Sunday, September 19, 2010

The Glass Aisle and Colorful Burano

I'm back beneath the grapevine drapery with my friend the journal, a cuppa, and a great Hoyo de Monterrey cigar. It is 8:30 on a crystal clear Sunday morning without a trace of clouds in the sky. Our opera playing neighbors must be sleeping in, because the only music I hear this morning is a chorus of church bells ringing off in the distance. We did our laundry (the beastly machine in the bathroom is wash only) and it is now hung over the drying rack and a good portion of the deck railing. Thinking back to yesterday and our visit to St. Anthony's these are the memories I expect will linger the longest. I've struggled my entire adult life with the question of faith. For the assemblage in the church and the millions of pilgrims who have walked by St. A's tomb, that question (and many of their prayers) have surely been answered.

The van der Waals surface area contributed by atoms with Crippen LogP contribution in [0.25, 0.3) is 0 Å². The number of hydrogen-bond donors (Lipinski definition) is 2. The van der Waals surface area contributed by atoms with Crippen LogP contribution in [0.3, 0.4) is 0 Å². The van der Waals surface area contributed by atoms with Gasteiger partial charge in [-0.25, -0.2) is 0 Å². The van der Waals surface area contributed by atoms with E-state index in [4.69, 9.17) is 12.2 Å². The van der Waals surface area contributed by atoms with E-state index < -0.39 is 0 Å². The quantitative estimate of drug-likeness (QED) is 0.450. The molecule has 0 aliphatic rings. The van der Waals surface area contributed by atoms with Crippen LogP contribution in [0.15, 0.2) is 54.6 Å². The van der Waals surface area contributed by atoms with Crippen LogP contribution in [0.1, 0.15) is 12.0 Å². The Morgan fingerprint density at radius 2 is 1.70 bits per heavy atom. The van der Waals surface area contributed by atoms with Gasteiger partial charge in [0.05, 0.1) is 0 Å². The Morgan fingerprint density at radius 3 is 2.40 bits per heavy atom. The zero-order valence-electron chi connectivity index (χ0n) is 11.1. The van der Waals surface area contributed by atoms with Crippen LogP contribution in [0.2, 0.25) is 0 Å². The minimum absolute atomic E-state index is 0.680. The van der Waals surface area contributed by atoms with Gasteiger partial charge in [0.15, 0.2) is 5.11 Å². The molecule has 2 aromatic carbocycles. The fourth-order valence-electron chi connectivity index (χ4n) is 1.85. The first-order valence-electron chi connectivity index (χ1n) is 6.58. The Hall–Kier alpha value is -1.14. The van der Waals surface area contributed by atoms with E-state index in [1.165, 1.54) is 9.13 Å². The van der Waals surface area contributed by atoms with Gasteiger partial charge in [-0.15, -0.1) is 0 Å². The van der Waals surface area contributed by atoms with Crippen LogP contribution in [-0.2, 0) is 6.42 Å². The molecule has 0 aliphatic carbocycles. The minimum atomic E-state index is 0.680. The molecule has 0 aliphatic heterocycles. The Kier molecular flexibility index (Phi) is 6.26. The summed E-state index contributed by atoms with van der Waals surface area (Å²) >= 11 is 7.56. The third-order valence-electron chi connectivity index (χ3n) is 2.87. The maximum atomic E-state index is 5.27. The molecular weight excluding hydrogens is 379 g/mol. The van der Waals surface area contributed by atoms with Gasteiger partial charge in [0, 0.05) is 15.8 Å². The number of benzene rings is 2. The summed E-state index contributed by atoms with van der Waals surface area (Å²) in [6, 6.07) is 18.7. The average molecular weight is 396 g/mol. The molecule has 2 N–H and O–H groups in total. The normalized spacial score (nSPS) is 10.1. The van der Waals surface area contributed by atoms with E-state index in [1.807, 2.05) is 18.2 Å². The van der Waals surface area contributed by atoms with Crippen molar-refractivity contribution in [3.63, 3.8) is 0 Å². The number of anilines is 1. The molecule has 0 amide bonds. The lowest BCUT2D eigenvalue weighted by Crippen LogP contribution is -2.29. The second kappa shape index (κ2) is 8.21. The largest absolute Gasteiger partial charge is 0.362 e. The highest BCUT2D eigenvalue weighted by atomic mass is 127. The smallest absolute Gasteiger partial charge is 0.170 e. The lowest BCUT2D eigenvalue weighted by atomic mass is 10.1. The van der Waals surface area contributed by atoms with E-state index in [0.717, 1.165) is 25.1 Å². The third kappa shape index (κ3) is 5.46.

Sunday - September 19, 2010

Everything is glistening this morning, little evidence on the streets left from all the rain that fell yesterday. The local people we pass by are animated and smiling this morning, and why not. It is a gorgeous Sunday morning. The boat from the airport had just docked and we watched people lugging their suitcases up the ramp, obviously the first day of their holiday. It seemed so long ago that we did that. The air was so dry that we could see Venezia and even make out the campanile in St. Marks square. As had become normal there was an enormous cruise ship slowly making it's way through the lagoon.